University of Sydney and Microsoft collaborators in front of Station Q's dilution fridge (University of Sydney)
Microsofts Station Q quantum computing lab at the University of Sydney is set to embark on a new chapter in its research, moving to scale up its next generation of quantum-engineered devices.
The devices in question will form the heart of what the Microsoft-backed lab claims is the first practical topological quantum computers.
By now, the idea behind quantum computing is fairly well established. Unlike classical computing, which uses digital bits as binary switches to carry out calculations, quantum computing makes use of the unusual properties of subatomic quantum bits or qubits to perform calculations.
A topological quantum computer employs qubits using subatomic particles called Majorana fermions, a particle that is also its own antiparticle, will have their information encoded through their topology, or geometry.
The first generation of quantum bits suffers from interference from electromagnetic noise. This means they lack robustness and are proving very difficult to scale up to a fault-tolerant, universal quantum computer.
It has long been theorised that Majorana fermions could help scientists to build more robust quantum computers. Indeed, Station Q researchers suggest that by braiding the Majoranas, quantum information is encoded in a way that is highly resistant to interference.
As it turns out, a new study by Dr Maja Cassidy, who is based at the University of Sydneys Station Q lab, has confirmed one of the prerequisites for building these devices.
Now, researchers at Sydneys Station Q lab are set to build the next generation of devices that will use Majorana fermions as the basis for quantum computers.
In preparation, Station Q will move scientific equipment into the universitys Nanoscience Hub clean rooms over the next few months as it increases capacity to develop quantum machines.
Cassidy said that building such quantum devices is a bit like going on a detective hunt.
When Majorana fermions were first shown to exist in 2012, there were many who said there could be other explanations for the findings, she said.
The challenge to show that the latest findings were caused by Majoranas was put to a research team led by Professor Leo Kouwenhoven, who now leads Microsofts Station Q lab in the Netherlands.
The new research paper, published on 7 September, meets an essential part of that challenge.
In essence, the research aims to prove that electrons on a one-dimensional semiconducting nanowire will have a quantum spin opposite to its momentum in a finite magnetic field.
This information is consistent with previous reports observing Majorana fermions in these nanowires, Cassidy said.
Cassidy conducted the research while at the Technical University Delft in the Netherlands, where she held a post-doctorate position.
She has since returned to Australia and is based at the University of Sydney Station Q partnership with Microsoft.
For University of Sydney Professor and Station Q Sydney director, David Reilly, the Majorana fermion work being undertaken by Cassidy and Australian lab is practical science at the cutting-edge.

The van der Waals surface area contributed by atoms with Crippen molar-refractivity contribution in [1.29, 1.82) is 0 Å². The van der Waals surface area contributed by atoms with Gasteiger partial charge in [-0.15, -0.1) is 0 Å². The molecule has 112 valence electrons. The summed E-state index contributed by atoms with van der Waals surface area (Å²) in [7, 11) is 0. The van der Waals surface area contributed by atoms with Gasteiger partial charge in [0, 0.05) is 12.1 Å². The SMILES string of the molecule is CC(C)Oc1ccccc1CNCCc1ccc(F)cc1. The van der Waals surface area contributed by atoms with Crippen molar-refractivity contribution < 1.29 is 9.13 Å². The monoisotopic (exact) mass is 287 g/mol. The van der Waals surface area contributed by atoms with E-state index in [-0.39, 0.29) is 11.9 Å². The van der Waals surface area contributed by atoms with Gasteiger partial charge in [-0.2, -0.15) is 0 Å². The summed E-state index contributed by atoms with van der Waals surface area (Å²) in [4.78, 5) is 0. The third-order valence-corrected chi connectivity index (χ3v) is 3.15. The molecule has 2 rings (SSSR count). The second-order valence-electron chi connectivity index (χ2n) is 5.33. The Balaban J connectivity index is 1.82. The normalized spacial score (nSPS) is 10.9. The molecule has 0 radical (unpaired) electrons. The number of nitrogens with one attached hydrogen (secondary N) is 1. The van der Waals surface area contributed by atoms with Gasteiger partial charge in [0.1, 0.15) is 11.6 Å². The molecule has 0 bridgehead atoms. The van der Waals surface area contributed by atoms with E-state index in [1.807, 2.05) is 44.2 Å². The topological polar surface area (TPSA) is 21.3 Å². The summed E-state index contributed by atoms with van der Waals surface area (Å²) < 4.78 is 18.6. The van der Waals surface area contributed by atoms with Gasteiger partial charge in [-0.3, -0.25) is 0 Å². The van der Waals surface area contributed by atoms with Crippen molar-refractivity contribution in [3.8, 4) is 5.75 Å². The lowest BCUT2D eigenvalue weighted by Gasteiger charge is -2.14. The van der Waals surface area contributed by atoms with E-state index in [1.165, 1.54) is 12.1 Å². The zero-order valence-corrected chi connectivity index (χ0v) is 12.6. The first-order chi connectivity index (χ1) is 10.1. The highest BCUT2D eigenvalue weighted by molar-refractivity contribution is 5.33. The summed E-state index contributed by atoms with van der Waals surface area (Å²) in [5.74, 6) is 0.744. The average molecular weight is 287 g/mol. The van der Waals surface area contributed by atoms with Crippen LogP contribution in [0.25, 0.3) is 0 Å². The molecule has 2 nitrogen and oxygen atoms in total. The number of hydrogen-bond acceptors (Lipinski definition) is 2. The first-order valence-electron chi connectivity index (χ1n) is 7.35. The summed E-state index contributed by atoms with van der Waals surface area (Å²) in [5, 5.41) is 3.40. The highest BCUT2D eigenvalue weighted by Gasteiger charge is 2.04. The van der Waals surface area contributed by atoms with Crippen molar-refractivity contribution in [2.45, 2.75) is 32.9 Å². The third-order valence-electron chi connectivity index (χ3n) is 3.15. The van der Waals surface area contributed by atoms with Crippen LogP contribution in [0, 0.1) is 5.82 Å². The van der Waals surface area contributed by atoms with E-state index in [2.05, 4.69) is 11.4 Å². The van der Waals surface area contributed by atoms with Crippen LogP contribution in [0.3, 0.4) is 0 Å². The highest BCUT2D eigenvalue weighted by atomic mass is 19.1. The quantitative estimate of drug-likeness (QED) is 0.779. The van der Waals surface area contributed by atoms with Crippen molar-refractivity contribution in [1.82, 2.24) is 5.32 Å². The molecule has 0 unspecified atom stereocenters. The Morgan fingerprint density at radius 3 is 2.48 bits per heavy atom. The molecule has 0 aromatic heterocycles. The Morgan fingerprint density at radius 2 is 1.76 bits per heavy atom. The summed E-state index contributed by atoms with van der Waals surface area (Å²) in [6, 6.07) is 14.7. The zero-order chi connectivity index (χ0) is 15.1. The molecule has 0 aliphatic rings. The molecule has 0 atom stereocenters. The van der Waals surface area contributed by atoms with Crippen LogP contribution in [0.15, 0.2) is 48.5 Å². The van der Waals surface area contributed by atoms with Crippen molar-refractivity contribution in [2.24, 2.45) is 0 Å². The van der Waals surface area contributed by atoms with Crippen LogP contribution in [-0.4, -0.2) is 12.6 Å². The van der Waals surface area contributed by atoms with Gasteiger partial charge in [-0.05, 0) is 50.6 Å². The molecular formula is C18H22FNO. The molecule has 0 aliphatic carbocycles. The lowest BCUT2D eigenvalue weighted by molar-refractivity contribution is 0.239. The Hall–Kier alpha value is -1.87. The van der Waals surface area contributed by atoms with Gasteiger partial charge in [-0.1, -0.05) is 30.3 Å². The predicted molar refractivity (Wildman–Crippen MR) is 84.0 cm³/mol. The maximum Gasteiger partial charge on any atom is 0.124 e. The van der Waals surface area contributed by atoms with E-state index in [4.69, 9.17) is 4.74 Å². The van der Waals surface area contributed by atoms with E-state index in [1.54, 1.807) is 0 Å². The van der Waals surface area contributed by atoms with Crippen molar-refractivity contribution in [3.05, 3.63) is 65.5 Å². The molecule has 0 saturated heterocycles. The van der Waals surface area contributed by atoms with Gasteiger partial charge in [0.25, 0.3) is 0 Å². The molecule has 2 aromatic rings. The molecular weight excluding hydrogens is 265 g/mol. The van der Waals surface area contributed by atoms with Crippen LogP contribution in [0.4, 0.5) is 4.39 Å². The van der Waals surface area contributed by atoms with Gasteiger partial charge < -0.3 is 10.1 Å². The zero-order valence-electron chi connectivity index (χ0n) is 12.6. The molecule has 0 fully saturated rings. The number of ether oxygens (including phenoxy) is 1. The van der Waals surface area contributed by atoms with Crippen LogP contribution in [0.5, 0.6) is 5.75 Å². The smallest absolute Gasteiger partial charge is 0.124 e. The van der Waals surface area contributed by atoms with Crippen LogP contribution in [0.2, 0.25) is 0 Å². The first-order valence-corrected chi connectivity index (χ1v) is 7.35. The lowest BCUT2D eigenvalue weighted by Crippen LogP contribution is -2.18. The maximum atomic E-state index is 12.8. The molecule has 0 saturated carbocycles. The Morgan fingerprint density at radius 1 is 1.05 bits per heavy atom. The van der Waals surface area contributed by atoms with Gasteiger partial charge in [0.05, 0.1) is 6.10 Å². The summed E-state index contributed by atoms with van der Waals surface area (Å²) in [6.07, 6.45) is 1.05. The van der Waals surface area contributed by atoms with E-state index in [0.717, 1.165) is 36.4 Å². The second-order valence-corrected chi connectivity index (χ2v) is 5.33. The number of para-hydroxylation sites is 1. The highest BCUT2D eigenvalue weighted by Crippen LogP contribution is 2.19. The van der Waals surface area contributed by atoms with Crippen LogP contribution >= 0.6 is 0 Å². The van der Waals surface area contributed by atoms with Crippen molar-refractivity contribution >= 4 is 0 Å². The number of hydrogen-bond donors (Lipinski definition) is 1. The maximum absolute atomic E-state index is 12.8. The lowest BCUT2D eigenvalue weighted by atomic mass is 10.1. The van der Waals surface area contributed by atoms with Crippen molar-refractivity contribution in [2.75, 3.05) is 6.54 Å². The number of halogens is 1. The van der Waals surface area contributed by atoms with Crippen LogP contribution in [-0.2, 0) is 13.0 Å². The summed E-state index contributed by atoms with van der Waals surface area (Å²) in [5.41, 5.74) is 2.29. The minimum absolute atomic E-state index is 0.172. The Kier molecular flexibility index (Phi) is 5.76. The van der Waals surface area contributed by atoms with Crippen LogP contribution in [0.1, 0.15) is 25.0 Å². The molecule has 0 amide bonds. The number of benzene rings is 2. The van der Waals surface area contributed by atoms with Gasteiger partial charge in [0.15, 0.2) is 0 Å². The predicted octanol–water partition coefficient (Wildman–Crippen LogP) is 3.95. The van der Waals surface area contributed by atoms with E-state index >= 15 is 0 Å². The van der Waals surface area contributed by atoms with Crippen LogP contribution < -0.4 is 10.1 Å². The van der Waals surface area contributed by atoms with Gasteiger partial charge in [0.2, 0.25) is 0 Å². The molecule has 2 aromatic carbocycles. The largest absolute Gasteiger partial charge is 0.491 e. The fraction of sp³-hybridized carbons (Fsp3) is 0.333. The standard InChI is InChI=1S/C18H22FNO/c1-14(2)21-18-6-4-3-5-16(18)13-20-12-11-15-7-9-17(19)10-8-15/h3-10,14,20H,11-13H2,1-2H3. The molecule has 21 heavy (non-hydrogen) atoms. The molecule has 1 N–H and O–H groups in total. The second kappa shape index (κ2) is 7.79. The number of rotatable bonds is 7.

We have hired Dr Cassidy because her ability to fabricate next-generation quantum devices is second to none, Reilly said.
The new research comes just over a month after Microsoft revealed it had gone all in on its quantum computing research partnership with the University of Sydney, striking a multi-year global agreement with the institution.
The deal sees Microsoft commit to a new, long-term phase of its investment at the university, with the funding expected to result in state-of-the-art equipment, see the recruitment of new staff, help build out the nations scientific and engineering talent, and focus research project funding into the university.
In April, Microsoft revealed it would double the size of the lab, in a move expected to see at least 20 additional researchers come on board.
Quantum computing has largely been relegated to the realm of research by the likes of Station Q and other such university-affiliated labs.
However, in August, the University of NSW (UNSW) made a move to commercialise its quantum computing technology with the launch of what is being touted as Australias first quantum computing company.
The $83 million venture, from which the new company, Silicon Quantum Computing Pty Ltd, emerged, has received backing from UNSW itself, which has contributed $25 million, as well as the Commonwealth Bank of Australia and Telstra, which are contributing $14 million and $10 million, respectively.
The creation of the company is intended to help drive the development and commercialisation of a 10-qubit quantum integrated circuit prototype in silicon by 2022, as the forerunner to a silicon-based quantum computer.
The company will work alongside the Australian Research Council (ARC) Centre of Excellence for Quantum Computation and Communication Technology (CQC2T), operating from new laboratories within the Centres UNSW headquarters.
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